If you’re not as lucky, you might find a hostile empire, or just another galaxy (either you guessed the wrong star, or the scout ship only used this galaxy as a waypoint to jump to another). Maybe you set up camp and keep an eye out for any other scouts.

There are a lot of other possibilities in this scenario, but I think that’s enough of a taste of where I want to go with the gameplay progression. Creating completely optional objectives which the player may not even see will help flesh out the game and make each universe dynamic and new. Of course, we won’t see much of this for a while (we are focusing on that ubiquitous tech progression right now), but I hope when we do we will see it in abundance. We want to make sure the player feels challenged by even seemingly inane events around him, and we want to surprise him with the amazing things he can do in our universes!

-Grant

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About A-Type

Sophomore at NC State University, majoring in Computer Science. Hobbyist game programmer.

3 responses to “Goal-Based Gameplay”

  1. Thomas D says :

    Okay, I seriously want to play this now. This is more or less everything I wish Escape Velocity, ASCII Sector, and X3 could have been (or could be, in the case of ASCII Sector), and then some. I even like the fact that you have to find ways to more easily leave your home system – gives you more opportunities to build in completely different directions.

    To be honest, I’ve been working on a concept of my own. I’ve got some experience with C++, and I want to do a squad-based sci-fi roguelike. Sounds weird, I know, but I’m fairly confident that I have a way to make it work. The reason I mention this is because the idea of goals in a procedurally-generated game is something I’ve been struggling with too. I don’t want the only goal to be to make it to the final floor and grab something and make it back out, but I’ve been trying to think of additional goals and running into a wall.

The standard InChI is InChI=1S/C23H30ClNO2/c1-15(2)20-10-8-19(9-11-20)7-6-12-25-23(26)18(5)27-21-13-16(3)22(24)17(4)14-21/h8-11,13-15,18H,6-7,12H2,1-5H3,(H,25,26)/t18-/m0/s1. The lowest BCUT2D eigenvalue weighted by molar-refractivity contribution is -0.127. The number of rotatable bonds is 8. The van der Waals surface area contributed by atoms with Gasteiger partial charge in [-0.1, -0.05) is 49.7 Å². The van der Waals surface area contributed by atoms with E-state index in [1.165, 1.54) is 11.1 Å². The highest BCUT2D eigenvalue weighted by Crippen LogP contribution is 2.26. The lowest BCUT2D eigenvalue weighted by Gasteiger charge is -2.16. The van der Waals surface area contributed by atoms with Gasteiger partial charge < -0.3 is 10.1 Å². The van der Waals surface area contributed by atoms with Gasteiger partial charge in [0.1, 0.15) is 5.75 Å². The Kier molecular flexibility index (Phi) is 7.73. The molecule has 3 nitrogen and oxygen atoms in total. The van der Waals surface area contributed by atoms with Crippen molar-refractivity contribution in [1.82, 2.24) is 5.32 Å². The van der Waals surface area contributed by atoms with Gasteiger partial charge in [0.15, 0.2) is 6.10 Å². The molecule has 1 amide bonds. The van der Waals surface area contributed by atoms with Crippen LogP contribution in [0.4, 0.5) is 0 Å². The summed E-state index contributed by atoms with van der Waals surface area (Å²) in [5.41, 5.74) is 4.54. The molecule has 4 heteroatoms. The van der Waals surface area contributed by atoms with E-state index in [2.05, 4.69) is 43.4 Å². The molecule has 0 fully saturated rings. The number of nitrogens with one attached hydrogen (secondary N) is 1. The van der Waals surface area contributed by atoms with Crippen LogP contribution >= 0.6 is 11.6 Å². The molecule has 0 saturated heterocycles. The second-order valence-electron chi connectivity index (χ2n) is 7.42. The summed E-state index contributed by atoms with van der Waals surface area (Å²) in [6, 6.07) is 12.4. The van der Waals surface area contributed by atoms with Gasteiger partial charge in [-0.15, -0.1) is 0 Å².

Anyway, that’s neither here nor there I guess, but it’s something that I’ve been pondering, and I like the way that you’re using the circumstances created from a procedurally generated universe to allow the players to set their own goals, with an underlying ladder of progression that’s customizable and all comes together to provide a different experience with each playthrough.

    • A-Type says :

      A squad-based scifi roguelike? That sounds like something we’d like to play, too!

      You’ve got to be creative in making goals when you can’t hand-design the levels. Making ‘patchwork quests’ with fetch items placed randomly (or even procedurally) will become stale. We considered this option but in the end, the voluntary, hinted, player-realized objectives seem far more fulfilling. Plus, it simultaneously makes the universe feel big and alive.

      Hope you come up with some fun objectives for your project!

      -Grant

      • Thomas Detoy says :

        That’s the hope, haha. I’m really hoping to include something different, whether they be goals for each run through, goals that require a few different playthroughs to be achieved, or some combination of the two.

        And hey, I’ll probably start up a dev blog of my own when I actually get beyond the conceptual stage and start coding, so I’ll let you know!